How Stretch Wrap is Produced

Most businesses that ship freight are no strangers to using stretch wrap to secure their loads before loading them into their trucks. After all, the last thing you want is to have your product damaged or tampered with in transit. Everyone knows what stretch wrap is, but do you know how stretch wrap is made? There are two standard types of stretch wrap—cast and blown—named after the processes used to create them. Let’s examine each one:

Cast Stretch Wrap:

As you probably gathered from its name, cast stretch wrap is formed through a cast extrusion process. Thermoplastic material is melted down into a resin and extruded through a flat die onto a chilled roll, where it re-solidifies and forms into a thin sheet. This type of stretch wrap allows for greater film clarity, requires less force to stretch, and offers great tear resistance, quiet unwinding, and superior cling. Cast stretch wrap comes in both machine grade and hand grade to ensure your company’s needs are met.

Cast stretch wrap is less expensive than blown stretch wrap, which often leads to it being the preferred option by customers, however, it does not offer the same holding power than blown stretch wrap, causing it to have less memory and tear more easily.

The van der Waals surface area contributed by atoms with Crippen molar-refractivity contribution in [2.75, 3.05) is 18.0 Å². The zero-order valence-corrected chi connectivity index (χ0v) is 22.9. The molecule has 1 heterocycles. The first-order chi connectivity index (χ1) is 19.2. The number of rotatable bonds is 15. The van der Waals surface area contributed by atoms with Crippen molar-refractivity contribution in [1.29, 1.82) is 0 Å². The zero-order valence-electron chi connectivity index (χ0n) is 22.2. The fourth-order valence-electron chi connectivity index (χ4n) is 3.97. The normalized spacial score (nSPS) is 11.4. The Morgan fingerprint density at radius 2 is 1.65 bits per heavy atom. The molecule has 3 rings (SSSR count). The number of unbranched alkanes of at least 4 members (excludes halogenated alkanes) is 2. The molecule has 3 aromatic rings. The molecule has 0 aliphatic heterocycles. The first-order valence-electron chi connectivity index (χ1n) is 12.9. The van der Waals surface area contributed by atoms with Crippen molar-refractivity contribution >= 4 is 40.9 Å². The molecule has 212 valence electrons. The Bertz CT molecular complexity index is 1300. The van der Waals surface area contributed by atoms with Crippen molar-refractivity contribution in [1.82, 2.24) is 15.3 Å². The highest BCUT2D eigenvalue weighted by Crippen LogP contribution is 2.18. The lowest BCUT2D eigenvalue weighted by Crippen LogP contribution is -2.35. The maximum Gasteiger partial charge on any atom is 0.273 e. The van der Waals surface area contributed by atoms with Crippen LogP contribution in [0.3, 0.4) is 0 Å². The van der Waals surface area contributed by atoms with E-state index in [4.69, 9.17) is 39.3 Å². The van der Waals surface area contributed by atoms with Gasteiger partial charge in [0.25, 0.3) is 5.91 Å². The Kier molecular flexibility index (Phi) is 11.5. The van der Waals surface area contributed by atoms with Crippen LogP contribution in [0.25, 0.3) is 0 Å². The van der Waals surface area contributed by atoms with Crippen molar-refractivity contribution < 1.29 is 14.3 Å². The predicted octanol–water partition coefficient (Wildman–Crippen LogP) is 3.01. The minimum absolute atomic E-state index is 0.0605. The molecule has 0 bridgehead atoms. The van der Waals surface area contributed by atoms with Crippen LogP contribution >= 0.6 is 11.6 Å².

Blown Stretch Wrap:

This type of stretch wrap is created through a blown extrusion process. The resin is extruded through an annular slit die, usually vertically, to form a thin tube. Air is then blown through an opening in the center of the die to blow a giant bubble. An air ring is then blown on top of the tube to cool it, resulting in a resilient and robust film.

As a more premium type of film, blown stretch wrap offers a higher load and stretch capacity than its cast counterparts, but is more expensive to produce, resulting in a higher cost for the end user. It is not as clear as cast stretch wrap and is also generally noisy to unwind.

Whether you decide to use cast or blown stretch wrap, know you’ll be shipping with peace of mind!